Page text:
The Department of Health’s information chief has indicated that the NHS information strategy will stress the need to join up separate IT systems.
Christine Connelly, chief information officer for health, told the HC2011 Health Informatics Congress in Birmingham that the strategy will focus on the uses of information, rather than technology, and place new emphasis on the interoperability toolkit.
The interoperability toolkit, known as the ITK, refers to the development and delivery of a set of technical standards and frameworks for interoperability, covering transactional and analytical services.
Ms Connelly said the DH is expecting a “plurality of systems”, linked by the ITK, which would encourage more IT suppliers to get involved in the healthcare market.
She said: “The direction of travel is to move much more towards the ITK as the way for us to integrate [systems] for the future.
“That way we create a mechanism where more people can join faster.”
Her comments followed a speech to HC2011 by health secretary Andrew Lansley yesterday, in which he said he wanted a more diverse NHS IT market, opened up to many suppliers along the lines of the any qualified provider model for healthcare.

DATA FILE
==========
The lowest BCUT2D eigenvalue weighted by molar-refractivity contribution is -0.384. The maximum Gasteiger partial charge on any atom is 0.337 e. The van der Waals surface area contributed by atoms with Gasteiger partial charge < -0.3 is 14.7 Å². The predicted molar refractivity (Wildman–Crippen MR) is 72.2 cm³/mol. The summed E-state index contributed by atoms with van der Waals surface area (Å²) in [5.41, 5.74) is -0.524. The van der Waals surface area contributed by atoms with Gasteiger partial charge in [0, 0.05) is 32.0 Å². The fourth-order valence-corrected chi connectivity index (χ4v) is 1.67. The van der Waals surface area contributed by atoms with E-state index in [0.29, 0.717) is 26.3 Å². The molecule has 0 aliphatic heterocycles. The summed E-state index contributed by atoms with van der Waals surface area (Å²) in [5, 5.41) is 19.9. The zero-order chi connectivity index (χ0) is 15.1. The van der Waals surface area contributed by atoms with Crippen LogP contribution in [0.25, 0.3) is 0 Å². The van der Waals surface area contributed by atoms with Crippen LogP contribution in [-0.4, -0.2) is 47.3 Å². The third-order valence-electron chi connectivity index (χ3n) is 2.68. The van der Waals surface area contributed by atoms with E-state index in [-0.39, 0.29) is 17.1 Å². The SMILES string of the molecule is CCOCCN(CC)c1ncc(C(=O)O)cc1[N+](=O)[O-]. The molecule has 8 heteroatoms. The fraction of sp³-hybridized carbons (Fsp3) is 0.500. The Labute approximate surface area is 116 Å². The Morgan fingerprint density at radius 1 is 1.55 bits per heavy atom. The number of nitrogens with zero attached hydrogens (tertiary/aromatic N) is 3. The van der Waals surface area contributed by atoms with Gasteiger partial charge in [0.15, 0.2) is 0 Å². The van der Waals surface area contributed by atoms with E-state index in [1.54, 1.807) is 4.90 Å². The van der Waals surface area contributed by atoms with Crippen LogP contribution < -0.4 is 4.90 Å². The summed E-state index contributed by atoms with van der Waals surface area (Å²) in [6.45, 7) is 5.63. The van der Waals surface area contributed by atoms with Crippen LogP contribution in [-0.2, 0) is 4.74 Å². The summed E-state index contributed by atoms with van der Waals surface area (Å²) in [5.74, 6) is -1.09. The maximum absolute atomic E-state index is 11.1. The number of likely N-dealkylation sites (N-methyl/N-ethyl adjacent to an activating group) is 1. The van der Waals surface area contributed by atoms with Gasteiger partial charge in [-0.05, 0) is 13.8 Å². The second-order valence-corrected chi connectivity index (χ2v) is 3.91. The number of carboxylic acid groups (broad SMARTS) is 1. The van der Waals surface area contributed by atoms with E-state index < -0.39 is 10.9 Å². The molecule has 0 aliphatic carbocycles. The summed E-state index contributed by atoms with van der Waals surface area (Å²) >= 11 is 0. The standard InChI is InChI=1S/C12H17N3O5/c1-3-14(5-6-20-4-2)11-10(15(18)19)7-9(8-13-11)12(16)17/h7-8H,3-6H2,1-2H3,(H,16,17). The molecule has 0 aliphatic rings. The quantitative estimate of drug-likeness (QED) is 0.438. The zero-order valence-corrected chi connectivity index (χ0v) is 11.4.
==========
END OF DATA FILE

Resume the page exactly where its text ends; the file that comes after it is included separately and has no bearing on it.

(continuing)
Ms Connelly added that she even wanted to see the spine, which stores the summary care record, to become linked to other IT systems through the interoperability toolkit.
She said: “I’d better not say that in case there are some contractual obligations, but our expectation is that as we progress and refresh our technologies, we would want to take the spine to the ITK. My expectation is that we would see the spine becoming ITK compliant – how we get there, I have no idea.”
Ms Connelly said the DH would respond to consultation on an “information revolution”, which closed in January, “soon”.
She added: “We’re still looking at the responses, but at this stage in the process our expectation is to continue largely in line with the process we laid out in the consultation document.
“Some of the key features you would expect to see in our future world are points like, we need to capture information as close to the point of care as possible – we’ll only drive quality if we capture information there and then.
“We also need much more structured data – if we’re going to draw things together, we’re going to need that structure to exist.”
The NHS will produce more data and put it into the public domain in future, she said, adding that data and technical standards will be set by the NHS Commissioning Board.